Au Pays de la Magie. By Henri Michaux. (Horizon. lOs.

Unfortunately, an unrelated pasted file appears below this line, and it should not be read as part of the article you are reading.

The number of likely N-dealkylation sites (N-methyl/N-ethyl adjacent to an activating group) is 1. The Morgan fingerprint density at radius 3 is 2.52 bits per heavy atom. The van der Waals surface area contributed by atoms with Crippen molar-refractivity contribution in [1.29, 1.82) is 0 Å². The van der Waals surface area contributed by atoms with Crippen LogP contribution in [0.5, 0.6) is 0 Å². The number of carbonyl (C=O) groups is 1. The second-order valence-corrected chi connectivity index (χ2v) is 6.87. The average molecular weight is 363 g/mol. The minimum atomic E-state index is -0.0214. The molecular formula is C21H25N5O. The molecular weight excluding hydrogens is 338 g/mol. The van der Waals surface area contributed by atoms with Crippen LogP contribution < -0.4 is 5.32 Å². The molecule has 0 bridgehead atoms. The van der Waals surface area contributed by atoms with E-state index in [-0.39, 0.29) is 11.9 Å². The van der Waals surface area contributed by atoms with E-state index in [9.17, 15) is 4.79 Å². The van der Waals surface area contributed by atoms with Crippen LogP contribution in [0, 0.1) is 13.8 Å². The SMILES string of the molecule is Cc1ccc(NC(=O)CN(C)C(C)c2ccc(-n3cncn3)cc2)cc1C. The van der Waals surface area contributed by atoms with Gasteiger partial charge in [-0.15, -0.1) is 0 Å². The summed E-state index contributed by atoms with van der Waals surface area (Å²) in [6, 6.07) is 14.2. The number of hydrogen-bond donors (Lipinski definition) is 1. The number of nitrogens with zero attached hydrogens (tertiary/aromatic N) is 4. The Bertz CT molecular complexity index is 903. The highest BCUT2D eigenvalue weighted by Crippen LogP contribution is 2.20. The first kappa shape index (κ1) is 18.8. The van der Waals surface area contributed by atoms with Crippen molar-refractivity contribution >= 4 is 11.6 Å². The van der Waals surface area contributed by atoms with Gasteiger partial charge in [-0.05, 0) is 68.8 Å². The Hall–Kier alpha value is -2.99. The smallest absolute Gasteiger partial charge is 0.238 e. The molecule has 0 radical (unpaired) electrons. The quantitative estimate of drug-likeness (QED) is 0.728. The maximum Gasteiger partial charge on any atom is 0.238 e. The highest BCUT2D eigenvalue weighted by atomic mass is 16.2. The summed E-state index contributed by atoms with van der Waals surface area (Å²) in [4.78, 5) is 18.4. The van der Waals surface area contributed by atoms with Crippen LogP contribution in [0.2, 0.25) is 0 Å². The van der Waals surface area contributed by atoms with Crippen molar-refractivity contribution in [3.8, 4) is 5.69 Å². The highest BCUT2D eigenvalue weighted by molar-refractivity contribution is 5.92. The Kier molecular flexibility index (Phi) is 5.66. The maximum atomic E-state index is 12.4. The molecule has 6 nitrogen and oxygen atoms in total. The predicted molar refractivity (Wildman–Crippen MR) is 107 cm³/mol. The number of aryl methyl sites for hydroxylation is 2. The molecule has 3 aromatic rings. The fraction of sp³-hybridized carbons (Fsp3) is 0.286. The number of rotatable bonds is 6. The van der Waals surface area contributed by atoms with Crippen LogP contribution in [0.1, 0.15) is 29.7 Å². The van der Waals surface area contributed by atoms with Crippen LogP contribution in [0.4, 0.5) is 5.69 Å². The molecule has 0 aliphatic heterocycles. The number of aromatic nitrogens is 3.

Tits small paper-covered volume is the shortest work—and the first available in England—of a French writer who before the war was very little known even in his own country. Gaining a reputation during the Occupation partly through the interest of Andre Gide, Michaux is a writer of verse and of travel books on both real and imaginary places. This." land of magic " shows the extreme of fantasy; nothing could go beyond it without becoming unintelligible. Aspects of. the " mages' " life are presented in a miscellany of the short epigrammatic paragraphs which are so typically French ; the subject would hardly beimalleable as a continuous narrative. No land of the imagination-in ;English " literature was ever so unexpected, so "Surrealist." On the highway in this " pays " one may-find a wave separated from the ocean. •A drop of water becomes a family pet, " plus- sensible ,qu'utt chiefs." In the market-place forty or fifty winds blow, and each mage has his own. The canapas tree exudes a brawn. secretion through emotion when the trumpeters pass in the heat of the day. ;'1t is tempting to try to see a symbolic meaning in these creations Out there is none and no moral purpose. Some readers may become impatient with the land of magic because it has so little connection with the everyday world. Others will find en- joyment and stimulation in the precise chiselled style, the poetic (and sometimes horrifying) quality of the images and the extreme fertility of the invention.